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Tour Scottish Borders

Abbotsford House

Scottish Borders Hotels
Scottish Borders Hotels

Kelso Golf Breaks
Borders Golf Breaks

Border Reivers
Border Reivers

Borders Walks Scotland
Border Walks

Borders Buildings
Borders Buildings

Borders Maps
Borders Maps

Borders Cottages

Scottish Borders
Borders Books

Scottish Borders Photographs

Visions Of The Borders

Welcome to Walkerburn

Lost Railways Of The Scottish Borders

Old Traquair

Old West Linton

Old Yarrow and Ettrick

Rails Across The Border

Borders Railway Rambles

Scottish Borders Steam

Abbotsford House


Dryburgh Abbey

Dryburgh Abbey

Ferniehirst Castle

Floors Castle

Greenknowe Tower

Hermitage Castle

Hermitage Castle

The Hirsel


Jedburgh Abbey

Lauder Kirk

Thirlestane Castle

Tour Scottish Borders,
Teviotdale and Lauderdale

The Scottish Borders, with a gentle, wooded landscape rising to rounded hills is at odds with its violent history, this border country saw numerous clashes between Scots and English, as its ruined castles and abbeys attest.  And each year towns like Hawick remember the stormy past with the Common Ridings. Sir Walter Scott made the area famous, drawing his inspiration from the countryside and its people.

Sir Walter Scott's home set above the Tweed. Originally a farmhouse, Scott largely rebuilt it in 1822. Inside are 9000 book library, armour collection, historical relics and paintings. Sir Walter Scott, The Laird of Abbotsford.

Addinston and Longcroft Hill-Forts
Two Iron Age hill-forts built less than a mile apart. They were constructed about 27 centuries ago to protect their makers' settlements.

Village of stone and stucco houses with 16th-century cross on its green. Border wars victims were said to have sheltered in Ale Water caves nearby. Battle of 1545 on Ancrum Moor between Scots and English still remembered.

Bonchester Bridge
Little bridge over Rule Water has single inn set beside it. Bonchester Hill, with traces of ancient hill-fort, overlooks bridge.

Georgian mansion frequented by Queen Victoria. Inside are paintings by Canaletto, Gainsborough and Reynolds. Trails explore estate's wooded hills and lochs.

Carter Bar
Upright boulder marks border between Scotland and England. 1370ft Carter Bar has views of Rubers Law and the Cheviots.

Chew Green
Three Roman earthwork camps and small permanent fortlet; earliest camp dates from AD 80 when Agricola, Governor of Britain, was subjugating fierce local tribes.

Scots killed in 1513 Battle of Findden Field buried nearby. Coldstream Guards, though not raised here, took their name in memory of marching through here to defeat Richard Cromwell and place Charles II on the throne.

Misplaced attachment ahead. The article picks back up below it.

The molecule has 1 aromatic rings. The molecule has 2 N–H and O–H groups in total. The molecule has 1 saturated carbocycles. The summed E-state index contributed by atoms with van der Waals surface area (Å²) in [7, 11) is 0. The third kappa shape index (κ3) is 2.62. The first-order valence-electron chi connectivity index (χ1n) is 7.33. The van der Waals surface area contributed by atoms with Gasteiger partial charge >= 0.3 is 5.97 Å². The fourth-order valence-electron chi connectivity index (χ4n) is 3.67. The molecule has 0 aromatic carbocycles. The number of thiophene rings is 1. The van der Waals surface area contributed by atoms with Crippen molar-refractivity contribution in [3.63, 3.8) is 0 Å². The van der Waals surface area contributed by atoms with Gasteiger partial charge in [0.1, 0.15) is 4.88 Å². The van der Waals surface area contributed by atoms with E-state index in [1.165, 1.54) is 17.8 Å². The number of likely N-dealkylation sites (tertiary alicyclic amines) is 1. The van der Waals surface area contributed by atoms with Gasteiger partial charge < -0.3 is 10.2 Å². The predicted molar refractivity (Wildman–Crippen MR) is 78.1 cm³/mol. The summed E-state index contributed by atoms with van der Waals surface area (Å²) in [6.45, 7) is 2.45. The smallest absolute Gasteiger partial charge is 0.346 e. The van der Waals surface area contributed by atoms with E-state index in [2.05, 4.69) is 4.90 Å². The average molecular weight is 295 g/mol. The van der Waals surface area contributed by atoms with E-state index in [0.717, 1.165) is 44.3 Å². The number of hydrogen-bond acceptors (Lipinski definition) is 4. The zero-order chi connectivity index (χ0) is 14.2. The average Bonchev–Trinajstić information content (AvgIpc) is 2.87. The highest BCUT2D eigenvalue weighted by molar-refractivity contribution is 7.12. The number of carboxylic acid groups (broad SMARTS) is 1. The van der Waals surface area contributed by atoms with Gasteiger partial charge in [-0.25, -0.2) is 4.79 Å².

Village with large green set above salmon-rich River Teviot. Victorian monument honours local scholar John Leyden, plaque honours Sir James Murray, Oxford Dictionary editor. Denholm Church dates from 1844. Near Denholm the River Teviot flows between the Minto Crags to the north and the more massive Rubers Law and Dunion Hill to the south and east. These localities, like most in the Borders, are rich in legend and history.

Dryburgh Abbey
Twelfth-century abbey ruin, sacked by English invaders in 14th and 16th centuries. The remains include delicate rose window in west wall. Sir Walter Scott, Field-Marshal Earl Haig are buried here. Dryburgh Abbey. Annals Of Dryburgh.

Birthplace of Thomas the Rhymer, 13th-century seer and poet. Wall fragment of his tower remains, hidden behind a cafe.

Eildon Hills
Hills, rich in legend, rise 1385ft over Tweed valley, suitable for climbing. Northernmost summit of three hills held largest Iron Age fort in Scotland, site of a Roman signal station later. Eildon Hills.

Eyemouth is a small town and parish in Berwickshire, in the Scottish Borders, just eight miles north of Berwick-upon-Tweed. The town's name comes from its location at the mouth of the River Eye. The Berwickshire coastline consists of high cliffs over deep clear water, with sandy coves and picturesque harbours. A fishing port, Eyemouth celebrates an annual Herring Queen Festival and Seafood Festival.
Tour Eyemouth.

Ferniehirst Castle
Ancient seat of Kerr family. Story of 16th-century frontier fortress and history of border region. Ferniehirst Castle, the ancient feudal fortress of the Kerrs.

Floors Castle
Georgian structure with 19th century turrets and domes. Collections of paintings, porcelain, tapestries and furniture. Walled garden with herbaceous borders and rosebeds. Floors Castle.

Tweed and woollen industry centre has produced wool since medieval times. Peter Anderson Museum, Borders Wool Centre tell story of tweeds and tartans. Braw Lads' Gathering recreates town's past every June. Tour Galashiels.